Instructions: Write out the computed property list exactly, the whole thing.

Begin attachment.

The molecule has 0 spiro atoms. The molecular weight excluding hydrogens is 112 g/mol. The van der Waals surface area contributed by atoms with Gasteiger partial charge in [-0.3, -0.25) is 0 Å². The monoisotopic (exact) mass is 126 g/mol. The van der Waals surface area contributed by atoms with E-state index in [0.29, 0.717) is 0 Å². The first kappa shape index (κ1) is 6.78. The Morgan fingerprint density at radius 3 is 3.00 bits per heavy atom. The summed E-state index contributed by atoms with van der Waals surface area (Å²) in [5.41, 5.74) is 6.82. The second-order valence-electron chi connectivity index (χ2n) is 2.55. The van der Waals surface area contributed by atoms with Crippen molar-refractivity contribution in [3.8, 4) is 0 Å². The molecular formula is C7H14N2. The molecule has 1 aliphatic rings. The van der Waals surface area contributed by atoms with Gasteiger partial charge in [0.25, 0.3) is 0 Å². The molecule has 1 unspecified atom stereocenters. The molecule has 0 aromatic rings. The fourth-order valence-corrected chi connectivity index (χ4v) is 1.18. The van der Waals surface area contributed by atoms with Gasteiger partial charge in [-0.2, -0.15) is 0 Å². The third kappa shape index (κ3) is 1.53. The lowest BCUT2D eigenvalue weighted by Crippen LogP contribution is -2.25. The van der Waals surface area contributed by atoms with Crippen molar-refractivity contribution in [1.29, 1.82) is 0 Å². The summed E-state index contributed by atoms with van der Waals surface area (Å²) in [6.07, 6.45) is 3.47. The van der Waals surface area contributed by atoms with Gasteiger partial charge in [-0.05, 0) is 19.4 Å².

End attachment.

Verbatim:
The molecule has 0 spiro atoms. The molecular weight excluding hydrogens is 112 g/mol. The van der Waals surface area contributed by atoms with Gasteiger partial charge in [-0.3, -0.25) is 0 Å². The monoisotopic (exact) mass is 126 g/mol. The van der Waals surface area contributed by atoms with E-state index in [0.29, 0.717) is 0 Å². The first kappa shape index (κ1) is 6.78. The Morgan fingerprint density at radius 3 is 3.00 bits per heavy atom. The summed E-state index contributed by atoms with van der Waals surface area (Å²) in [5.41, 5.74) is 6.82. The second-order valence-electron chi connectivity index (χ2n) is 2.55. The van der Waals surface area contributed by atoms with Crippen molar-refractivity contribution in [3.8, 4) is 0 Å². The molecular formula is C7H14N2. The molecule has 1 aliphatic rings. The van der Waals surface area contributed by atoms with Gasteiger partial charge in [0.25, 0.3) is 0 Å². The molecule has 1 unspecified atom stereocenters. The molecule has 0 aromatic rings. The fourth-order valence-corrected chi connectivity index (χ4v) is 1.18. The van der Waals surface area contributed by atoms with Gasteiger partial charge in [-0.2, -0.15) is 0 Å². The third kappa shape index (κ3) is 1.53. The lowest BCUT2D eigenvalue weighted by Crippen LogP contribution is -2.25. The van der Waals surface area contributed by atoms with Crippen molar-refractivity contribution in [1.29, 1.82) is 0 Å². The summed E-state index contributed by atoms with van der Waals surface area (Å²) in [6.07, 6.45) is 3.47. The van der Waals surface area contributed by atoms with Gasteiger partial charge in [-0.05, 0) is 19.4 Å².